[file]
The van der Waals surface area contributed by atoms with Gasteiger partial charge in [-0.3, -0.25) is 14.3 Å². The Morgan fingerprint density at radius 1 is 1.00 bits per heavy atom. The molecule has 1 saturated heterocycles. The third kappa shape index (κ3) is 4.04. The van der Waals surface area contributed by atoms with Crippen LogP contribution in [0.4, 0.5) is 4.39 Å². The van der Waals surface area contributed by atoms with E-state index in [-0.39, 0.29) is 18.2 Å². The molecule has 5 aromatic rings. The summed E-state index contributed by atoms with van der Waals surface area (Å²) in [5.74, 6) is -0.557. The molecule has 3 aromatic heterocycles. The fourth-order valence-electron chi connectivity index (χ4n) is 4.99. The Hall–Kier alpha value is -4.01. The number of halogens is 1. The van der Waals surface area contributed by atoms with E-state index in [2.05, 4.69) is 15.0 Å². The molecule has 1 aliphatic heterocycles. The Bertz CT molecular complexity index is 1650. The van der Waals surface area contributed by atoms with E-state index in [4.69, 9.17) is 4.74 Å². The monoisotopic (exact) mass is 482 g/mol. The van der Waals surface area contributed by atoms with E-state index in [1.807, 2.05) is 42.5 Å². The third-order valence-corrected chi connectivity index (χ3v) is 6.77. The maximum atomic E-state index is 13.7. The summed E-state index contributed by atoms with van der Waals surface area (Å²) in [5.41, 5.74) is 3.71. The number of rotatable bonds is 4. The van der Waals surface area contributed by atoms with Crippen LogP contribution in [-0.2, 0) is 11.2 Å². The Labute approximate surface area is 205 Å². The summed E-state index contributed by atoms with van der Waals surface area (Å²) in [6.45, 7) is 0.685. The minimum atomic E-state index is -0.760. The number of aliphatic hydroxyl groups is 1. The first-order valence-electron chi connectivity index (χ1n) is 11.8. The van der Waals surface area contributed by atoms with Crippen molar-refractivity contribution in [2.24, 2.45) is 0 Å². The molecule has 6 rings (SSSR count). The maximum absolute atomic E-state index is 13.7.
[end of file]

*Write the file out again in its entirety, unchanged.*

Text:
The van der Waals surface area contributed by atoms with Gasteiger partial charge in [-0.3, -0.25) is 14.3 Å². The Morgan fingerprint density at radius 1 is 1.00 bits per heavy atom. The molecule has 1 saturated heterocycles. The third kappa shape index (κ3) is 4.04. The van der Waals surface area contributed by atoms with Crippen LogP contribution in [0.4, 0.5) is 4.39 Å². The van der Waals surface area contributed by atoms with E-state index in [-0.39, 0.29) is 18.2 Å². The molecule has 5 aromatic rings. The summed E-state index contributed by atoms with van der Waals surface area (Å²) in [5.74, 6) is -0.557. The molecule has 3 aromatic heterocycles. The fourth-order valence-electron chi connectivity index (χ4n) is 4.99. The Hall–Kier alpha value is -4.01. The number of halogens is 1. The van der Waals surface area contributed by atoms with E-state index in [2.05, 4.69) is 15.0 Å². The molecule has 1 aliphatic heterocycles. The Bertz CT molecular complexity index is 1650. The van der Waals surface area contributed by atoms with E-state index in [4.69, 9.17) is 4.74 Å². The monoisotopic (exact) mass is 482 g/mol. The van der Waals surface area contributed by atoms with E-state index in [1.807, 2.05) is 42.5 Å². The third-order valence-corrected chi connectivity index (χ3v) is 6.77. The maximum atomic E-state index is 13.7. The summed E-state index contributed by atoms with van der Waals surface area (Å²) in [5.41, 5.74) is 3.71. The number of rotatable bonds is 4. The van der Waals surface area contributed by atoms with Crippen LogP contribution in [-0.2, 0) is 11.2 Å². The Labute approximate surface area is 205 Å². The summed E-state index contributed by atoms with van der Waals surface area (Å²) in [6.45, 7) is 0.685. The minimum atomic E-state index is -0.760. The number of aliphatic hydroxyl groups is 1. The first-order valence-electron chi connectivity index (χ1n) is 11.8. The van der Waals surface area contributed by atoms with Crippen molar-refractivity contribution in [2.24, 2.45) is 0 Å². The molecule has 6 rings (SSSR count). The maximum absolute atomic E-state index is 13.7.